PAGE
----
-- Sacred Signposts: Words, Water and Other Acts of Resistance, by Benjamin J. Dueholm. The author is a Lutheran (ELCA) pastor in suburban Chicago, and he writes with passion and poignancy about what in the world such Christian practices as baptism, the Eucharist, prayer and worship might mean in today's increasingly post-Christian world. In a time of widespread biblical and theological illiteracy in the culture -- as well as in the pews -- this is the kind of book that can inform and challenge. He begins by identifying the Christian context in America properly: ". . .among people born in the United States, religion in general and Christianity in particular are in significant retreat. Catholic and historic Protestant parishes shrink and close in their traditional heartlands. Evangelical megachurches struggle to hold worshipers after their charismatic founders leave the scene. Church construction has fallen to its lowest rate in many decades. There are fewer adherents, and those who remain participate less regularly." If that is the reality, and it is, how can traditional Christian practices continue to hold meaning and speak to those outside the walls of the church? Dueholm has some answers worth hearing. The official publication date for this book is this Tuesday.
-- Soul Force: Seven Pivots toward Courage, Community and Change, by Reesheda Graham-Washington and Shawn Casselberry. In this guide book, the authors seek to recapture the driving forces behind both Mohandas K. Gandhi and the Rev. Martin Luther King Jr. "Soul force," they write, "is where the Spirit of God and our human resilience meet. The Spirit doesn't override our will, nor does it bypass our humanity. The Spirit works in concert and collaboration with our ingenuity, gifts and grit. Soul force is a power that emerges when we align with the Spirit of truth, love and liberation." Each author is executive director of a non-profit organization in Chicago. They draw from those experiences to help readers move from fear to freedom and from hurt to hope. At the end of the book there are study questions that can guide readers who want to adopt some of the strategies the authors describe.
-- How to Pray: Reflections and Essays, by C.S. Lewis. Lewis, the late, great Christian apologist, wrote a lot about prayer in his many books and essays. HarperOne, the publisher, now has collected a lot of what he said in this volume, which is the first in a planned three-book series on prayer, Christianity and reading. Even when Lewis seems to be a voice from a far different and in some ways unrecoverable time (he died in 1963 on the same day that President John F. Kennedy was assassinated), he writes in intriguing and engaging ways. His many fans will want to add this to their collection.
-- God of Tomorrow: How to Overcome the Fears of Today and Renew Your Hope for the Future, by Caleb Kaltenbach. The author, a pastor, doesn't fit neatly into standard Christian categories. Or maybe he fits into conflicting categories. Which is to say his mother and father both were gay, and he wrote about that in a previous book, Messy Grace. At the same time, he comes out of a conservative-evangelical tradition (Talbot School of Theology at Biola University and the Dallas Theological Seminary) and holds to the teaching that the Bible condemns homosexuality. Given all that, this is a book about releasing fear and holding on to the hope that faith in Jesus brings. It's a difficult balance to maintain. If you read it, tell me whether you think he succeeds. I'm frankly not sure.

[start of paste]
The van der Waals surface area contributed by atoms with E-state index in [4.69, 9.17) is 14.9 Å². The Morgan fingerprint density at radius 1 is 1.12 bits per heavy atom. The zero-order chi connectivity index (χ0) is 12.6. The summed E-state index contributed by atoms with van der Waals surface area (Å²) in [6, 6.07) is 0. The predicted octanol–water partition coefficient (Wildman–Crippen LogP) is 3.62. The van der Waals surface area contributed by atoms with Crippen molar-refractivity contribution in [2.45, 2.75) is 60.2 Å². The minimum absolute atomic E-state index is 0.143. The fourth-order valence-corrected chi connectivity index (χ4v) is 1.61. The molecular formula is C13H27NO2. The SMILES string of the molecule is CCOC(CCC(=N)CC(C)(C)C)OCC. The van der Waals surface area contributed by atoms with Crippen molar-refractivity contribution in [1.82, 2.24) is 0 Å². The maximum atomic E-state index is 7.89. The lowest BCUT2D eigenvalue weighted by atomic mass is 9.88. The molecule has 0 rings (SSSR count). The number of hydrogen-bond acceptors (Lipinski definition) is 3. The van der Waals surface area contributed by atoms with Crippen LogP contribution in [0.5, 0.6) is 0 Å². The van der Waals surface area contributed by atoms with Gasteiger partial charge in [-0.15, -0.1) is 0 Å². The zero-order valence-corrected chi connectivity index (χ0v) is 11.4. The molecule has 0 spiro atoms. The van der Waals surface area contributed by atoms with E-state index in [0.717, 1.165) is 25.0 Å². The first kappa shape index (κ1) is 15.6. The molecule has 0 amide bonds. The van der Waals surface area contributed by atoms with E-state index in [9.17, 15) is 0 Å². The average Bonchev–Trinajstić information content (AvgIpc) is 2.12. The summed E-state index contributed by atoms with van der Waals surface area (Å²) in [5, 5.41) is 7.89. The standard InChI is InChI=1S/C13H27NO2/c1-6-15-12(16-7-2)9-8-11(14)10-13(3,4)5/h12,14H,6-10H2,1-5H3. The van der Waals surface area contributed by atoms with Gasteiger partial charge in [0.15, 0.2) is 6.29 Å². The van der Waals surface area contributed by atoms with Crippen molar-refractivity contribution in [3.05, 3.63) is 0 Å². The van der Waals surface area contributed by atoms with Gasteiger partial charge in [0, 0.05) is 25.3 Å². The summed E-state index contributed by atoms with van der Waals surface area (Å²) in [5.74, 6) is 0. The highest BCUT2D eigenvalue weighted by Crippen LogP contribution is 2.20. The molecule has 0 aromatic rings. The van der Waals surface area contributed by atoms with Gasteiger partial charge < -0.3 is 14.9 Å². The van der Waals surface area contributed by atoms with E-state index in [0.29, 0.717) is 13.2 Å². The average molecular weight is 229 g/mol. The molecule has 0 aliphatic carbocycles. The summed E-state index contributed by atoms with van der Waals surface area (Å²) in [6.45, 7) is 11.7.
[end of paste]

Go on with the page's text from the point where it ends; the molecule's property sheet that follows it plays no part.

-- Made Like Martha: Good News for the Woman Who Gets Things Done, by Katie M. Reid. The New Testament story of Jesus' friends Martha and Mary can leave people with the impression that well-organized, efficient people are missing out on the really important things in life, like meditation and companionship. That's not what that story really means, but it's an easy conclusion to draw. The author of this book wants readers to know that it's OK to be an efficient, with-it Martha. You can be that, she writes, and still have a loving relationship with Christ. The question she wound up asking herself after an experience with one of her five children was: "What if God wasn't asking me to be Mary but instead loved me for being Martha?" This book is her answer to that challenging question. Publication date for this book is this Tuesday.
-- After the Trip: Unpacking Your Crosscultural Experience, by Cory Trenda. As I write this, a dozen or so teen-agers from my congregation are on a mission trip to Cambodia. Some of these kids also have been to Thailand and to several U.S. destinations on such trips. The questions for them when they return will be about how this experience will change their lives, their faith, their views about the world. That's what this small book is designed to help them answer. The author has worked with several international humanitarian organizations and currently is senior director for World Vision. Trenda writes that "integrating, or interweaving, a one-time experience into your ongoing life means being thoughtful, a lifelong learner, someone who continues to seek ways to engage across cultures." This is a book I hope our youth leader will get for every one of the young people with him in Cambodia.
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THIS IS ALL GOD'S DOING?
Did you notice that in EPA Administrator Scott Pruitt's resignation letter, he declared that Donald Trump was president because of "God's providence?" We're waiting for God's official denial. God's own Sarah Huckabee Sanders must be on vacation.